Workers Shunning Low Paying Jobs in This Recovery

Workers Shunning Low Paying Jobs in This Recovery

#jobs #workers #wages #factories #PresidentTrump

America’s warehouse and factory owners are finding they cannot fill jobs without boosting wages.

e-Commerce is driving a surge of orders, with US manufacturing expanding in August at its fastest pace since late Y 2018. That has employers moving to bulk up staff to keep production rolling and satisfy demand.

Jobs numbers released last Friday, ahead of the long Labor Day weekend to celebrate American workers, showed that while the unemployment rate dropped more than expected to 8.4%, millions are still without work.

The labor-shortage paradox comes even as manufacturing employment is still down around 720,000 workers since before the virus chaos started in February.

It suggests the ample supply of available labor has not necessarily cured the nation’s skills gap, where workers do not have the qualifications employers need, and the virus chaos probably will speed up the use of robotics that is already underway.

The pay hikes at many warehouses and factories around the country track with broader, recent figures showing wages are rising the most in low and middle-income jobs.

On 2 September the Feds Beige Book survey reported that “firms continued to experience difficulty finding necessary labor, a matter compounded by day care availability, as well as uncertainty over the coming school year and jobless benefits.”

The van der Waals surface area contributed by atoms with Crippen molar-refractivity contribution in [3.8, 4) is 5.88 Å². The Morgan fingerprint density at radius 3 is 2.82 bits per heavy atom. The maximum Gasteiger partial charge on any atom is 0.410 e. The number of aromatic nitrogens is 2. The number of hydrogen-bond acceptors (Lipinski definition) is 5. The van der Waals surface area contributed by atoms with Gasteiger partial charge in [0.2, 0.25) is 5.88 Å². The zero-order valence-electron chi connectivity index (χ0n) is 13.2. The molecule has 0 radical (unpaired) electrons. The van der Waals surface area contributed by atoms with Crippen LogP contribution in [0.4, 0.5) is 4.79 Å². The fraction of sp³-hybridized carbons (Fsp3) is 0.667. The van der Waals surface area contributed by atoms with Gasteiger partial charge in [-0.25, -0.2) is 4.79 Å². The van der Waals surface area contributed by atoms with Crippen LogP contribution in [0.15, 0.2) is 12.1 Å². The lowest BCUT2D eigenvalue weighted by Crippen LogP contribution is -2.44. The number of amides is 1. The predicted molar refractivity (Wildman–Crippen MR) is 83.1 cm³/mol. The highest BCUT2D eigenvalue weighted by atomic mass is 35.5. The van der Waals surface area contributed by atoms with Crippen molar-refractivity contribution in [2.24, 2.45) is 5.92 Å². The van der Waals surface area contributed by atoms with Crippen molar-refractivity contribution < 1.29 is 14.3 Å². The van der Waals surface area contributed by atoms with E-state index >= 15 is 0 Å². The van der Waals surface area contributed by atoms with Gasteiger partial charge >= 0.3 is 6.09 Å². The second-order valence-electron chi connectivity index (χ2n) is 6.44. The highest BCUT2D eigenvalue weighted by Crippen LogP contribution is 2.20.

The federal government’s weekly $600 stipend for jobless workers at the outset of the virus chaos is a sore spot for many manufacturing and staffing executives, who insist it has thwarted their hiring efforts.

The benefit expired on 31 July although President Donald Trump last month signed an executive order that provides an extra $300 to most recipients and some states have begun paying out the additional sum.

Another factor impacting available labor is the large number of furloughed employees expecting to be called back to their former jobs.

In August, 45% of the jobless considered their status short-term, far higher than the about 15% who ordinarily consider their unemployment temporary.

Have a healthy day, Keep the Faith!

The following two tabs change content below.

Paul Ebeling

Paul A. Ebeling, a polymath, excels, in diverse fields of knowledge Including Pattern Recognition Analysis in Equities, Commodities and Foreign Exchange, and he it the author of "The Red Roadmaster's Technical Report on the US Major Market Indices, a highly regarded, weekly financial market commentary. He is a philosopher, issuing insights on a wide range of subjects to over a million cohorts. An international audience of opinion makers, business leaders, and global organizations recognize Ebeling as an expert.